Well, it came. My copy of February's issue of Writers' Forum. I had to admit, though, that I felt decidedly squeamish as I tool the plastic wrapper off after it had plopped through my letterbox, and I was distracted for a moment by the sight of the poor postman fighting his way through the sudden snow storm that had whipped up. You see, inside this issue is my article about writing courses!You may remember I was venting my frustrations at how long it takes to get anything in print in a previous post - well I submitted the proposal for this particular article in March 2009. I heard nothing back so decided to make enquiries with the editor on June 9th 2009. He asked me to send it in, which I did that day and it was accepted quickly but he wanted to keep it for a while hence it's publication date. That's 10 months from proposal to publication! See - it can take a long time which is why we writers need nerves of steel and the patience of a thousand saints. But it is possible to get published - I never thought I could - but I have and so can you. Some of you are more widely published than me and so you know all too well what it's like waiting to see if your work is accepted. I have to confess that I hate reading my own published work. I don't know what it is, but I have to read it through my fingers and with one eye closed! I never think my work is good enough and even when I have it published in Writers' Forum - one of the biggest selling trade magazines for writers - I still don't like my own work! I still think it's not worthy to be in these magazines - why? The editor obviously had faith that my work is of a good enough standard and that it would appeal to his readers, and yet ...... Ruddy women - well all writers really, we're never satisfied are we?! I have to say that my writing group have done us proud this month. I had an article in Writers' Forum, Simon Whaley had one in Writing Magazine (which I was interviewed for, alongside Jan and Di. Sue Ross had a letter in Writers Forum and Fee had two letters: one in Writing Magazine and the other in Writers' News! You can do it if you writing group do it! Best of luck everyone in your future writing endeavours. Let's see how many bloggers we can get in these magazines!

Wednesday, 6 January 2010

Make The Most of It!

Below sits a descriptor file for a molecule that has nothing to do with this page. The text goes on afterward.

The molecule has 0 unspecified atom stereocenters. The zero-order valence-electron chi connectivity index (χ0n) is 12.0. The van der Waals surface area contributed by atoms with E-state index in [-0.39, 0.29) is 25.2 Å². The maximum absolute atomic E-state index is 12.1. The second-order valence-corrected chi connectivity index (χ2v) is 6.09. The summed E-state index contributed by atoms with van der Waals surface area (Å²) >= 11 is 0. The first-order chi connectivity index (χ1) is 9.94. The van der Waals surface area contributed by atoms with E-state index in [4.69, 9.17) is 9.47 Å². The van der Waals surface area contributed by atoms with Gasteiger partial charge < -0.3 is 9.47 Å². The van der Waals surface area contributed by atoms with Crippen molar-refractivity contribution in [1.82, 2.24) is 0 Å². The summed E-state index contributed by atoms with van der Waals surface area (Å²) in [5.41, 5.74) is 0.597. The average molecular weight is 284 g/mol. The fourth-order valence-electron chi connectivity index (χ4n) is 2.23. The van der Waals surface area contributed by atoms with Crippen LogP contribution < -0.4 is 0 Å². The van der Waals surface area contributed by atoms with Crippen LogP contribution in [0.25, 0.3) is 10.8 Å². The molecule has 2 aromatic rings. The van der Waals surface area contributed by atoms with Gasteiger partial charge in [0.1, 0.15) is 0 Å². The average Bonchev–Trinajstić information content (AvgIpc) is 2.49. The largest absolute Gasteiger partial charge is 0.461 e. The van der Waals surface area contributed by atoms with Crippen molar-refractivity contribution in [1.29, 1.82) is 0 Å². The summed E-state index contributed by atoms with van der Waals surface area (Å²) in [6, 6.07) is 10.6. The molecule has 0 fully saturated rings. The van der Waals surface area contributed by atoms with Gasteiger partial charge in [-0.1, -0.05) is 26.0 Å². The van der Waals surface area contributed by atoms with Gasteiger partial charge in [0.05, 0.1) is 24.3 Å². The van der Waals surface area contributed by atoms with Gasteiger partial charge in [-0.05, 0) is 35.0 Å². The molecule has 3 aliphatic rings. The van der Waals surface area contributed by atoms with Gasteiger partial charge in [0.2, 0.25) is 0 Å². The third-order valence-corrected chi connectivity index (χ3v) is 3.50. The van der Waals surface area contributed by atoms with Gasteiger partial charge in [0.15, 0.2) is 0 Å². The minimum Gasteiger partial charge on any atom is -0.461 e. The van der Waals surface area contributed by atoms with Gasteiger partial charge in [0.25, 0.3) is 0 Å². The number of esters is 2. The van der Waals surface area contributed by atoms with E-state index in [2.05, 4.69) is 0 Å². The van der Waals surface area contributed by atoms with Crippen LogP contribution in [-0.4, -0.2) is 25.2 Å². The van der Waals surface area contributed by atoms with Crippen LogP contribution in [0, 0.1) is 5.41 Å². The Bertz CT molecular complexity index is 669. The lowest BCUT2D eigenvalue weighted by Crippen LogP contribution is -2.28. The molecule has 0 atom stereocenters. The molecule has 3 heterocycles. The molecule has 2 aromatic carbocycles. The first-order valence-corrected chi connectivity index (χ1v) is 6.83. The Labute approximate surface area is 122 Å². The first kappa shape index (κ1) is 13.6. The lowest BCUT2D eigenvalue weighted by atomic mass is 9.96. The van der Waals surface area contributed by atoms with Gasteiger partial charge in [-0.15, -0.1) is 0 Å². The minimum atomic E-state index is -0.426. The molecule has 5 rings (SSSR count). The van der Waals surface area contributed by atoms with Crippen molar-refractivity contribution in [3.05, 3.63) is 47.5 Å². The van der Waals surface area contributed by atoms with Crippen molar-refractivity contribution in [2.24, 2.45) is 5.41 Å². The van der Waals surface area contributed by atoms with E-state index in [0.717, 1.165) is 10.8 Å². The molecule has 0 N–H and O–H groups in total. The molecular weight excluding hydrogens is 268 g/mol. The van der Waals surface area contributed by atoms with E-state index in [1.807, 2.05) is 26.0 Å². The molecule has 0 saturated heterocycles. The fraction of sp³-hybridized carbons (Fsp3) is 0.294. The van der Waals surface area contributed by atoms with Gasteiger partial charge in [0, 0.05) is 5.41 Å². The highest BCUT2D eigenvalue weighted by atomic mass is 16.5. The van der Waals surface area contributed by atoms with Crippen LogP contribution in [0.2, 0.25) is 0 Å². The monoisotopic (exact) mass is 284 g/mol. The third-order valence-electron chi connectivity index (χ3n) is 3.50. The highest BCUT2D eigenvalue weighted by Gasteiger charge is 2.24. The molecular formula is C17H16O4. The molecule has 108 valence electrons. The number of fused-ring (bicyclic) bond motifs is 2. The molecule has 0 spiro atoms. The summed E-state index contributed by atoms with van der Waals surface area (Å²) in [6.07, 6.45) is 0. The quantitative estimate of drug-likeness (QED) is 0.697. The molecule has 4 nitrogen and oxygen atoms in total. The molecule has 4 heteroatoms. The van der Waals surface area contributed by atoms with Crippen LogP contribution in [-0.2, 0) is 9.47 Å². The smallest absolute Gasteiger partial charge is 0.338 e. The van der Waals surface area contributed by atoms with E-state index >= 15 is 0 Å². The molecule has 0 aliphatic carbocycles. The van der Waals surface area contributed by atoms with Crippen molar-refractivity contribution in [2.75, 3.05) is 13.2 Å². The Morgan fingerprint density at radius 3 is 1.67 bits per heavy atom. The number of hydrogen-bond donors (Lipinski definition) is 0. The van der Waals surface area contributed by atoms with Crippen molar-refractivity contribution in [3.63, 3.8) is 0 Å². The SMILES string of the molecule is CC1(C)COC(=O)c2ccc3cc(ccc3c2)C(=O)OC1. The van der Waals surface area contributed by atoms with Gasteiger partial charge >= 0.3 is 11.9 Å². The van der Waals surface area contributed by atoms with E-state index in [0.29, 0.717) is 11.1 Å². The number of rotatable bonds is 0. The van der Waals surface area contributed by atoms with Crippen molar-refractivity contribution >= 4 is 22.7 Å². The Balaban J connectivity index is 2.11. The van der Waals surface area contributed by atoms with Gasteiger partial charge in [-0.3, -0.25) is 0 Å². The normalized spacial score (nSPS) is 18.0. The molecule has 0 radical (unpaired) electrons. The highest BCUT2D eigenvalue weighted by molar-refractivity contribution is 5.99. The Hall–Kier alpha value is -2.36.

Lots of lovely snow out there and lots of lovely photo opportunities! So if you can't get to work or you're stuck in a snowdrift, or stuck in your car trying to get to work, don't get mad or panic. Take a few deep breaths and get your notebook and camera out. You do have your notebook and camera with you don't you? Tut, tut, tut if you don't. ;0)

If you're lucky enough to be at home in the warm and dry and are all cosy with a cup of hot chocolate and a crumpet or two then use that and look out of your window at the view, people passing by, anything you notice at all. It doesn't matter how silly or insignificant it might seem at the moment. We are writers - we notice everything (it's also a good excuse to be nosy and lazy and just stare out of your window in the name of research!)

Write down everything you can see, what you're thinking, every sensation too and take lots of photos. You might get an article or two out of it for next winter, or you might get enough data to inspire you later on to write a short story or poem.

It's a great opportunity to hone your observational skills and sharpen your senses - particularly if you stand out in the snow and get cold! Be a child for the day and make snow angels or build a snow man, have a snow ball fight! It's what I'm going to do later (pity my husbands at work or I'd have thrashed him at a snow ball fight!) We once entertained the neighbour's children one year when we had an impromptu snow ball fight on the drive. I pelted my husband until he was cowering and backing away! We didn't realise the kids next door were watching through the window until they started cheering!

Time to find your inner child again and then write about it?

Julie xx

Saturday, 2 January 2010

Just Do It!

I was feeling a bit (okay a lot) sorry for myself this morning as a brain fog had descended, rendering me incapable of rational thought. I had a few days off writing over the past festivities and although I was glad of the break, I seem to be sitting in the bad ship Inertia at the moment when it comes to writing, but I think I'm gradually coming unstuck and my trusty old sea vessel is starting to creak and groan as the wood expands and she starts to break up the ice.

What has helped me this morning is the arrival of Freelance Market News through the post this morning. It's always worth a read as it's packed with new and established markets you might want to consider to send your work out to - magazines you might not have looked at, or heard of before. It's surprising what's out there if you search hard enough.

It's given me the kick I needed to get going again. The brain fog is lifting and I'm blogging to warm up the old, tired and flabby writing muscle after the festive break. I can feel the warm glow beginning to radiate out from my heart as the writing ideas begin to flood in again and by the time the day is out I will have sent some proposals out so I will - or my name's not Julie Phillips Freelance writer!

Goals this week:

Stop being so silly and get some proposals out there.

Buckle down and edit two articles ready to send by Monday.

Write down some possible article ideas I can chase up through the year - arrange interviews etc.

Look at possible new markets for my work and investigate re proposals/submission guidelines.

Ask me next week how I got on! Come on everyone. It's time to take your heavy winter coat off, get some exercise and breath new life into your writing by losing a few pounds and cutting the flab! Can we do it ........?

Julie xx